Academic journal article Genetics

Natural Selection and Genetic Diversity in the Butterfly Heliconius Melpomene

Academic journal article Genetics

Natural Selection and Genetic Diversity in the Butterfly Heliconius Melpomene

Article excerpt

GENETIC variation within and between populations is shaped by numerous factors. In particular, genetic driftis stronger in smaller populations, such that organisms with larger population sizes should be more diverse under neutral evolution. However, it has long been known that the amount of genetic variation does not always scale as expected with population size, with a deficit of genetic variability in larger populations as compared to the neutral expectation (Lewontin 1974). This has become known as "Lewontin's paradox." It is likely that this paradox can be explained by considering the influence of natural selection (Ohta and Gillespie 1996; Leffler et al. 2012; Cutter and Payseur 2013; Corbett-Detig et al. 2015). Since driftcan act to retard selection, natural selection tends to be more efficient in organisms with larger population sizes. Consistent with this, estimated rates of adaptive evolution are often greater for smaller organisms with larger population sizes. For example, it has been estimated that .50% of amino acid substitutions between fruit fly species are driven by positive selection (Sella et al. 2009; Messer and Petrov 2013), but in humans, ,15% of recent amino acid substitutions appear to have been driven by selection (Eyre- Walker 2006; Messer and Petrov 2013). Considering the relative importance of natural selection and genetic driftin maintaining genetic diversity has important implications for explaining current patterns of biodiversity and predicting future adaptive potential (Gillespie 2001; Leffler et al. 2012).

The solution to Lewontin's paradox appears to lie in the influence of natural selection on linked sites. Selection acting on one locus can cause the removal of genetic variation at physically linked, neutral loci. This can occur either through fixation of beneficial alleles ("hitchhiking") (Maynard Smith and Haigh 1974) or by purging of deleterious alleles ("background selection") (Charlesworth et al. 1993). Both of these processes have more pronounced effects in genomic regions of lower recombination rate. The importance of linked selection is supported by a positive correlation between recombination rate and neutral genetic diversity, first and most thoroughly studied in Drosophila melanogaster (Begun and Aquadro 1992; Langley et al. 2012; Mackay et al. 2012; McGaugh et al. 2012; Campos et al. 2014), and subsequently observed in other taxa, including humans (Nachman et al. 1998; Payseur and Nachman 2002; McVicker et al. 2009; Lohmueller et al. 2011), yeast (Cutter andMoses 2011),mice, rabbits (Nachman and Payseur 2012), and chickens (Mugal et al. 2013). A major recent advance has come from a population genomic analysis of 40 species, which showed not only that this phenomenon is widespread in plants and animals, but importantly, that the effectiveness of selection at removing variation at linked sites is correlated with population size (Corbett-Detig et al. 2015). The increased effectiveness of natural selection in larger populations reduces genetic diversity to a much greater extent than in smaller populations, countering to some degree the reduced influence of genetic drift.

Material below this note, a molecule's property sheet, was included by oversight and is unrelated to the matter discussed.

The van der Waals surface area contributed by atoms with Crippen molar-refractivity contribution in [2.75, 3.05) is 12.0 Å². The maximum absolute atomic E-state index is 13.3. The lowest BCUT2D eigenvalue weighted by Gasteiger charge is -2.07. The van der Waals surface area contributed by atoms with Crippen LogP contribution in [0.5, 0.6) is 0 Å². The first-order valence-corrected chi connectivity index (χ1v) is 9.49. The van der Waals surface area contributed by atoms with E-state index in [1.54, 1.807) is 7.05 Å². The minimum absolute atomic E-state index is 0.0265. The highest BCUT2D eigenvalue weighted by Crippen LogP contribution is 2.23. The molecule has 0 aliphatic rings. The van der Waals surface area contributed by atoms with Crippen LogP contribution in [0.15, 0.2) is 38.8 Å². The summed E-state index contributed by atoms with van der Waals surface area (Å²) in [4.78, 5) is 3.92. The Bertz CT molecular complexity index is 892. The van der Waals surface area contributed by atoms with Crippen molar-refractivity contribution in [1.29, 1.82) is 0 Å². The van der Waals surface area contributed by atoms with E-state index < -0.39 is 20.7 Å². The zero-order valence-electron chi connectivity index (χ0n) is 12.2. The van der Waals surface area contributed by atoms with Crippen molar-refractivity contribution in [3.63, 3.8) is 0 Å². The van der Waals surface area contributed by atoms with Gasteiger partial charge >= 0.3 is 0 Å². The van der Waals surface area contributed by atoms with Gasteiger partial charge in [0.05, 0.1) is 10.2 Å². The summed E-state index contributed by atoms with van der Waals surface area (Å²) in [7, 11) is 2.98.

However, this correlative evidence fails to capture the complexities of how natural selection acts in different species. A range of factors will affect the efficiency of natural selection and how strongly it influences linked sites, including the recombinational landscape across the genome, the frequency of adaptive change, and historical population demography (Cutter and Payseur 2013). These factors vary enormously between species, and in-depth analyses of an increasing number of taxa have revealed that not all conform to the same general trends. For example, certain plant species do not show a correlation between recombination and neutral polymorphism (see Cutter and Payseur 2013 for a thorough review). In the insects, most of what we have learned about the action of selection and driftin natural populations comes from studies of the genus Drosophila (Andolfatto 2007; Sella et al. …

Search by... Author
Show... All Results Primary Sources Peer-reviewed

Oops!

An unknown error has occurred. Please click the button below to reload the page. If the problem persists, please try again in a little while.